Internet owes its success to people as well as technology, says Berners-Lee

The internet owes its success to people as much as technology, Tim Berners-Lee, father of the world wide web said today.

The internet owes its success to people as much as technology, Tim Berners-Lee, father of the world wide web said today.

"A huge amount of the design of the web is the social element," he told a conference at London's Royal Society of Arts. "When you design for the [internet] there are two pieces to the design. First the hypertext link and HTML. That is the technical side. But then you have the people."

People spend time researching and linking to other information on the internet to make their pages valuable, creating what Berners-Lee described as an economy of linking.

The same principles of making data available widely available can be applied to other areas of IT, he said. "Enterprise software is about getting the data out there [to users]. Just making the data available will allow other people to reuse it and derive additional value."

Academics have coined the term web science to describe the latest research into the collaborative nature of successful web technology.

The aim of the research is to look at what concepts are workable, said Berners-Lee, and what ideas are destined to fail, by scaling up to millions of users. He pointed to eBay as an example.

"When eBay was set up, the designers had to second guess that their star-rating system would work. "Today, this way of rating buyers and sellers has created a scalable trust mechanism at the centre of eBay's success.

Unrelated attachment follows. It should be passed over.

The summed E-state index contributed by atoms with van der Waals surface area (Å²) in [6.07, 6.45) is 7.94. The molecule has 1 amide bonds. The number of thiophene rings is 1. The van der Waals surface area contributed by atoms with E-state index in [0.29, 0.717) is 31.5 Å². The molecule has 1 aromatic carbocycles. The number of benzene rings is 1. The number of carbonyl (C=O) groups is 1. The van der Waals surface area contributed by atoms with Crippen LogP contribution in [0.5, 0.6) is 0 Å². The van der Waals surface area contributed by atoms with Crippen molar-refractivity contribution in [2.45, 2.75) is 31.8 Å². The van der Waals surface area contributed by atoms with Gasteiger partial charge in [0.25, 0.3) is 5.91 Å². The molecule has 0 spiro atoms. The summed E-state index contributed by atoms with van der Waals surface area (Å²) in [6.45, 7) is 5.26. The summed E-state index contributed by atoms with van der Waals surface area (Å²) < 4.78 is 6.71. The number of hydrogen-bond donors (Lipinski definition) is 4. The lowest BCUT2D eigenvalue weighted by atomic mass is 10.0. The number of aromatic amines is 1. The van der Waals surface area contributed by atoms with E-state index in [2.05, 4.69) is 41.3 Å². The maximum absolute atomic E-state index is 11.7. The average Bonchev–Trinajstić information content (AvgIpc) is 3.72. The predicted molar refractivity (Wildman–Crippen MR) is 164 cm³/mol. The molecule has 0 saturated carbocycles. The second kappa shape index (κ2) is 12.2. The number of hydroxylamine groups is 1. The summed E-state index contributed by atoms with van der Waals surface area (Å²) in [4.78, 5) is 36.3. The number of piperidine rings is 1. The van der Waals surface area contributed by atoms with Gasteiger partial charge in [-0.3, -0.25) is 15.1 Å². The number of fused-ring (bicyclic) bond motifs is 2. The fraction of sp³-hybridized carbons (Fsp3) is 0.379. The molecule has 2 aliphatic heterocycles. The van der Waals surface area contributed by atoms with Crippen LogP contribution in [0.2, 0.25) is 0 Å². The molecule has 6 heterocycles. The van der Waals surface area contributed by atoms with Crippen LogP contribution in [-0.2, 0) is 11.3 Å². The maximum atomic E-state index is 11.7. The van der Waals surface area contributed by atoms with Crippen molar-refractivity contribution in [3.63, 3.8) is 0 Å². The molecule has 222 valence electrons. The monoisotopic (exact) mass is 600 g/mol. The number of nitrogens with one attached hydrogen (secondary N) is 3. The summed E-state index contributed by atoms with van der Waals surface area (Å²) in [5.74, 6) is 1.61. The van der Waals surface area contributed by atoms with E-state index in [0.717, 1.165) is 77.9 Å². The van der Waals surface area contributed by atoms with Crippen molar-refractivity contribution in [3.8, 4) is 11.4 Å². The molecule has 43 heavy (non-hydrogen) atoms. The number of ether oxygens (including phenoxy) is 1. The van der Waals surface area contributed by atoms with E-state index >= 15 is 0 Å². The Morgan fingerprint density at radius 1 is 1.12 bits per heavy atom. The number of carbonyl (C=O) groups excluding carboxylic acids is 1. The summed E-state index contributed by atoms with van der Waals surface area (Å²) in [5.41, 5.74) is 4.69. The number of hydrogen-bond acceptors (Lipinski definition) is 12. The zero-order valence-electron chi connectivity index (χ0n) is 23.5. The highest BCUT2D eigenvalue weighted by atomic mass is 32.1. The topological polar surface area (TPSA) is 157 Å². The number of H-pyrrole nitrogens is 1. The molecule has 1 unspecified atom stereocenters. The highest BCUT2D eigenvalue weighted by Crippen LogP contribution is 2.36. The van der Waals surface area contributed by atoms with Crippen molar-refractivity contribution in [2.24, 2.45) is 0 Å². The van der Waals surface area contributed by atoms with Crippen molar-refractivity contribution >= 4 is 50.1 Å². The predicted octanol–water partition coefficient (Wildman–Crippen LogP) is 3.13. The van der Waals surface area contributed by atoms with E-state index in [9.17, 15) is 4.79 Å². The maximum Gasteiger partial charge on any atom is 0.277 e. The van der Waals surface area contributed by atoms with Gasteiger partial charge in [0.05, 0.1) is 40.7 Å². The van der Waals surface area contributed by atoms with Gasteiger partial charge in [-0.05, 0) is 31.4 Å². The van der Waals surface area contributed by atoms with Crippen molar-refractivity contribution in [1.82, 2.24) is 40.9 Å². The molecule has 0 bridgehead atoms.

Google is another obvious success story. Berners-Lee pointed out that Google did some web science when the founders looked at the fact that people could not find information. Google tackled this problem and changed the web to made things findable.

Berners-Lee said that the SMTP protocol used for e-mail was an example of a technical breakthrough that has shown its limitations.

"SMTP had not been designed to authenticate the sender, so it worked when there was a small community of people but has failed to scale when the Internet was opened up to consumers."

"When we build web systems we should make them scale-free. Scale issues of the web can impact software design," he said.

The Web science research initiative, a joint venture between Southampton University and MIT, began in November 2006, to look at why web inventions were successful.

Wendy Hall, a professor at Southampton University, said, "We just see the web and use it. The time has come to understand how we build systems for the web and ensure social benefits.

Web science is key to building modern IT systems said IBM senior consultant Phil Tetlow. "The scale and complexity of today's IT system are a challenge. No longer do computers work in a closed system. Now they are open.

"Today we understand parts of the web very well but little understanding of how it comes together, to direct all its traits for greater good," he said.




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